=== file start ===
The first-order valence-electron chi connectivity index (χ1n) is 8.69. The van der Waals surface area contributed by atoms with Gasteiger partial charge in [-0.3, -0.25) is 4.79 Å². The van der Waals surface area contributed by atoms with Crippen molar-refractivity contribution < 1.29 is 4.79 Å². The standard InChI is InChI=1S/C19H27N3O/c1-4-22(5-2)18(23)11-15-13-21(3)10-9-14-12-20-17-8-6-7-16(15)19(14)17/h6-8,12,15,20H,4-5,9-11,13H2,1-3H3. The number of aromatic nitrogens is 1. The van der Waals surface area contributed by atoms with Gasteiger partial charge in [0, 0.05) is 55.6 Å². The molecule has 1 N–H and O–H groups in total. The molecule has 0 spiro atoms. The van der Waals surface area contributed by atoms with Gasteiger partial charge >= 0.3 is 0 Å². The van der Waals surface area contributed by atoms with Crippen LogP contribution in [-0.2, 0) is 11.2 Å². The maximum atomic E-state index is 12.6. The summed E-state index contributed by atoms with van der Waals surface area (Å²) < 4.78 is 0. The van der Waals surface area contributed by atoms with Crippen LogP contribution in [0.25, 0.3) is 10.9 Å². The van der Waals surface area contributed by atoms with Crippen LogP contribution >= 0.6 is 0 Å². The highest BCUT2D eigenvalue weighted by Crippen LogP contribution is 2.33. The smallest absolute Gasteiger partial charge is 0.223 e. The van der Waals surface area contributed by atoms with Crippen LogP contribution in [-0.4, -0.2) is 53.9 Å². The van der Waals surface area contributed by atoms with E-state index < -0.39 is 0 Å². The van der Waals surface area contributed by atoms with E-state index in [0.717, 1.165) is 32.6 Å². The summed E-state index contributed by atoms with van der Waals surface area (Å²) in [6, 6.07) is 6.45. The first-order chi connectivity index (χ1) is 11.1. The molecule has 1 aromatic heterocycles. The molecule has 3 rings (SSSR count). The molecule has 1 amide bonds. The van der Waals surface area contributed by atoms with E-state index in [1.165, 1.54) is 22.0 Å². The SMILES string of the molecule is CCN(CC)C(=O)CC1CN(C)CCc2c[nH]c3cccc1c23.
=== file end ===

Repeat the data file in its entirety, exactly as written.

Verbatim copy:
The first-order valence-electron chi connectivity index (χ1n) is 8.69. The van der Waals surface area contributed by atoms with Gasteiger partial charge in [-0.3, -0.25) is 4.79 Å². The van der Waals surface area contributed by atoms with Crippen molar-refractivity contribution < 1.29 is 4.79 Å². The standard InChI is InChI=1S/C19H27N3O/c1-4-22(5-2)18(23)11-15-13-21(3)10-9-14-12-20-17-8-6-7-16(15)19(14)17/h6-8,12,15,20H,4-5,9-11,13H2,1-3H3. The number of aromatic nitrogens is 1. The van der Waals surface area contributed by atoms with Gasteiger partial charge in [0, 0.05) is 55.6 Å². The molecule has 1 N–H and O–H groups in total. The molecule has 0 spiro atoms. The van der Waals surface area contributed by atoms with Gasteiger partial charge >= 0.3 is 0 Å². The van der Waals surface area contributed by atoms with Crippen LogP contribution in [-0.2, 0) is 11.2 Å². The maximum atomic E-state index is 12.6. The summed E-state index contributed by atoms with van der Waals surface area (Å²) < 4.78 is 0. The van der Waals surface area contributed by atoms with Crippen LogP contribution in [0.25, 0.3) is 10.9 Å². The van der Waals surface area contributed by atoms with Crippen LogP contribution >= 0.6 is 0 Å². The highest BCUT2D eigenvalue weighted by Crippen LogP contribution is 2.33. The smallest absolute Gasteiger partial charge is 0.223 e. The van der Waals surface area contributed by atoms with Crippen LogP contribution in [-0.4, -0.2) is 53.9 Å². The van der Waals surface area contributed by atoms with E-state index < -0.39 is 0 Å². The van der Waals surface area contributed by atoms with E-state index in [0.717, 1.165) is 32.6 Å². The summed E-state index contributed by atoms with van der Waals surface area (Å²) in [6, 6.07) is 6.45. The first-order chi connectivity index (χ1) is 11.1. The molecule has 1 aromatic heterocycles. The molecule has 3 rings (SSSR count). The molecule has 1 amide bonds. The van der Waals surface area contributed by atoms with E-state index in [1.165, 1.54) is 22.0 Å². The SMILES string of the molecule is CCN(CC)C(=O)CC1CN(C)CCc2c[nH]c3cccc1c23.